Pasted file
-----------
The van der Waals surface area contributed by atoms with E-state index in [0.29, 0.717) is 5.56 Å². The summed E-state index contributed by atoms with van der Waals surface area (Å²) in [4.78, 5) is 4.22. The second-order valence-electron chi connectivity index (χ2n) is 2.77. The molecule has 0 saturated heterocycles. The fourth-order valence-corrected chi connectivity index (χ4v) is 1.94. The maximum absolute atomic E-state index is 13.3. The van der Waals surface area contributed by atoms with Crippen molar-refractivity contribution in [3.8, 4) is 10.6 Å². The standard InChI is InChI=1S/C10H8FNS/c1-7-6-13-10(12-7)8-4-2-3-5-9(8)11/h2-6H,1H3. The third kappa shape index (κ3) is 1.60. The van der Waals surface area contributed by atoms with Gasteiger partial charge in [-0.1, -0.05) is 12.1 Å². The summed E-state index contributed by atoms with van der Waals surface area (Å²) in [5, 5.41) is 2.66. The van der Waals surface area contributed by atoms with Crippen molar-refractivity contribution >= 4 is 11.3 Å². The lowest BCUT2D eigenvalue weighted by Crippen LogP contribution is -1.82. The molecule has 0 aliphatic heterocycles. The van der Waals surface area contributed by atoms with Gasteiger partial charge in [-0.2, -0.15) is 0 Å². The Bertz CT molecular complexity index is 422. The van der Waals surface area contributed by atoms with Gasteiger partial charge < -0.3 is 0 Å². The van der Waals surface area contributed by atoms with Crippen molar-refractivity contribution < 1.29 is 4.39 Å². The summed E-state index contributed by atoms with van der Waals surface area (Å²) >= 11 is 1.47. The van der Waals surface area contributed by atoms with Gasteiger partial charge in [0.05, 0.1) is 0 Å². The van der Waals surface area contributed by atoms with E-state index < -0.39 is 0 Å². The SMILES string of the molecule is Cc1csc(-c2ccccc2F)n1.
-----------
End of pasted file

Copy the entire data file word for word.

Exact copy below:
The van der Waals surface area contributed by atoms with E-state index in [0.29, 0.717) is 5.56 Å². The summed E-state index contributed by atoms with van der Waals surface area (Å²) in [4.78, 5) is 4.22. The second-order valence-electron chi connectivity index (χ2n) is 2.77. The molecule has 0 saturated heterocycles. The fourth-order valence-corrected chi connectivity index (χ4v) is 1.94. The maximum absolute atomic E-state index is 13.3. The van der Waals surface area contributed by atoms with Crippen molar-refractivity contribution in [3.8, 4) is 10.6 Å². The standard InChI is InChI=1S/C10H8FNS/c1-7-6-13-10(12-7)8-4-2-3-5-9(8)11/h2-6H,1H3. The third kappa shape index (κ3) is 1.60. The van der Waals surface area contributed by atoms with Gasteiger partial charge in [-0.1, -0.05) is 12.1 Å². The summed E-state index contributed by atoms with van der Waals surface area (Å²) in [5, 5.41) is 2.66. The van der Waals surface area contributed by atoms with Crippen molar-refractivity contribution >= 4 is 11.3 Å². The lowest BCUT2D eigenvalue weighted by Crippen LogP contribution is -1.82. The molecule has 0 aliphatic heterocycles. The van der Waals surface area contributed by atoms with Gasteiger partial charge in [-0.2, -0.15) is 0 Å². The Bertz CT molecular complexity index is 422. The van der Waals surface area contributed by atoms with Gasteiger partial charge < -0.3 is 0 Å². The van der Waals surface area contributed by atoms with Crippen molar-refractivity contribution < 1.29 is 4.39 Å². The summed E-state index contributed by atoms with van der Waals surface area (Å²) >= 11 is 1.47. The van der Waals surface area contributed by atoms with Gasteiger partial charge in [0.05, 0.1) is 0 Å². The van der Waals surface area contributed by atoms with E-state index < -0.39 is 0 Å². The SMILES string of the molecule is Cc1csc(-c2ccccc2F)n1.